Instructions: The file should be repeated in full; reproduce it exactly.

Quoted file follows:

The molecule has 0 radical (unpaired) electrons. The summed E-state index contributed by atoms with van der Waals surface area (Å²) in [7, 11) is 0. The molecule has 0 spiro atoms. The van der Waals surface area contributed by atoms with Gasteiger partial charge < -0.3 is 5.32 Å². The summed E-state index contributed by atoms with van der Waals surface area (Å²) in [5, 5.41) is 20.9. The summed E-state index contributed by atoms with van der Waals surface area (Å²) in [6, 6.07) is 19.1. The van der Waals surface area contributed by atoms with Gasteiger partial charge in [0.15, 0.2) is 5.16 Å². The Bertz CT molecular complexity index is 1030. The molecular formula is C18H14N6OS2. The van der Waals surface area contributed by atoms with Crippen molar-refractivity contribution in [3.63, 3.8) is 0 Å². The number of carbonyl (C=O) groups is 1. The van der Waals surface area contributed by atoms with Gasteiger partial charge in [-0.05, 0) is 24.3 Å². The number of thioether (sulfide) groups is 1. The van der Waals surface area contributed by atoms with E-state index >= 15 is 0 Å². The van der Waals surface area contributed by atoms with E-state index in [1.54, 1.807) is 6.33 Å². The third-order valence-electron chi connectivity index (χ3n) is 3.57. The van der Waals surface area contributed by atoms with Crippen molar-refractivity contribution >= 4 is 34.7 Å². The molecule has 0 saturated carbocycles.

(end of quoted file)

The molecule has 0 radical (unpaired) electrons. The summed E-state index contributed by atoms with van der Waals surface area (Å²) in [7, 11) is 0. The molecule has 0 spiro atoms. The van der Waals surface area contributed by atoms with Gasteiger partial charge < -0.3 is 5.32 Å². The summed E-state index contributed by atoms with van der Waals surface area (Å²) in [5, 5.41) is 20.9. The summed E-state index contributed by atoms with van der Waals surface area (Å²) in [6, 6.07) is 19.1. The van der Waals surface area contributed by atoms with Gasteiger partial charge in [0.15, 0.2) is 5.16 Å². The Bertz CT molecular complexity index is 1030. The molecular formula is C18H14N6OS2. The van der Waals surface area contributed by atoms with Crippen molar-refractivity contribution in [3.63, 3.8) is 0 Å². The number of carbonyl (C=O) groups is 1. The van der Waals surface area contributed by atoms with Gasteiger partial charge in [-0.05, 0) is 24.3 Å². The number of thioether (sulfide) groups is 1. The van der Waals surface area contributed by atoms with E-state index >= 15 is 0 Å². The van der Waals surface area contributed by atoms with E-state index in [1.54, 1.807) is 6.33 Å². The third-order valence-electron chi connectivity index (χ3n) is 3.57. The van der Waals surface area contributed by atoms with Crippen molar-refractivity contribution >= 4 is 34.7 Å². The molecule has 0 saturated carbocycles.